We are very fortunate in Charlotte County to have a natural tidal wetland. Lemon Lake is a bonanza for birds during times when the water level has declined due to low rainfall, elevated evaporation, and less tidal flow. Under these conditions, fish are concentrated and predatory birds can capture them more easily.
In addition, aquatic plants on the bottom are made available to surface dabbling ducks. Herbivorous ducks primarily feed on ditch grass (Ruppia), a third cousin to the famous turtle grass eaten by manatees and sea turtles.
Lemon Lake is part of Amberjack Preserve and is fed via Lemon Creek, which comes through Wildflower Preserve from Lemon Bay. It is quite unusual in that it is tidal through a tenuous connection via Lemon Creek, but also receives periodic rainwater runoff from the surrounding uplands. So the salinity varies quite a bit. It may be nearly fresh during times of plentiful rain up to saltier than seawater due to evaporation in hot, rainless weather. Indeed, the lake may go dry in some months.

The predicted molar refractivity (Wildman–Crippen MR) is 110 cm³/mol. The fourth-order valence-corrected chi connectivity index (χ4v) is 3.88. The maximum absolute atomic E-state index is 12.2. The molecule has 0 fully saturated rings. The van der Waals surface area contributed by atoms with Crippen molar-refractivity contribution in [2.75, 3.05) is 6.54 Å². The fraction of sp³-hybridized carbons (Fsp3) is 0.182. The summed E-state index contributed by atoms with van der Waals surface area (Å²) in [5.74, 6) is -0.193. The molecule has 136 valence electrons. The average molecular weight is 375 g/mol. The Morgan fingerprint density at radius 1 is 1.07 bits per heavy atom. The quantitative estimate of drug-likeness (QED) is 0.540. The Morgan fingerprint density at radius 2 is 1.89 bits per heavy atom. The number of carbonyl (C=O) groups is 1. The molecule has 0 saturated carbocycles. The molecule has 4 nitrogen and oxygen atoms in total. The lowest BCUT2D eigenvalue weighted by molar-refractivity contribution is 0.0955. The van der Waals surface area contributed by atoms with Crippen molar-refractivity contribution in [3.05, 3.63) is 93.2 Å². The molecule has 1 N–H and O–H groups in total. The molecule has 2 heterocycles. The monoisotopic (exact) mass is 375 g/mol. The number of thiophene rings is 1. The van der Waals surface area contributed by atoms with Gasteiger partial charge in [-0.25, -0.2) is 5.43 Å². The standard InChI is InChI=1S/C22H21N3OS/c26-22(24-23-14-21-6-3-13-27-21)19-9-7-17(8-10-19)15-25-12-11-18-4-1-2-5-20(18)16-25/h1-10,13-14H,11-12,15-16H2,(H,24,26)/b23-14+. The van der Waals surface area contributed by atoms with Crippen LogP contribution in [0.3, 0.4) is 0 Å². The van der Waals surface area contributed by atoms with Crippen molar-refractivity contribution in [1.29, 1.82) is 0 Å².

Most of the wetlands famous as places to see aquatic birds are constructed habitats utilized for treatment of sewage effluent or roadside or agricultural storm water runoff. The fact that this natural estuary has persisted while so many other wetlands have been destroyed or severely altered is a wonderful thing, and a tribute to the foresight of county planners who purchased and preserved the land. The presence of Wildflower Preserve, owned by the Lemon Bay Conservancy, and its role in preserving Lemon Creek are also important.
Remember that this marvelous lagoon is not a zoo, and birds come periodically for food and to rest. They are most abundant after a cycle of high water (leading to reproduction of food organisms) followed by low water to concentrate the prey and allowing for dabblers and waders to reach the bottom.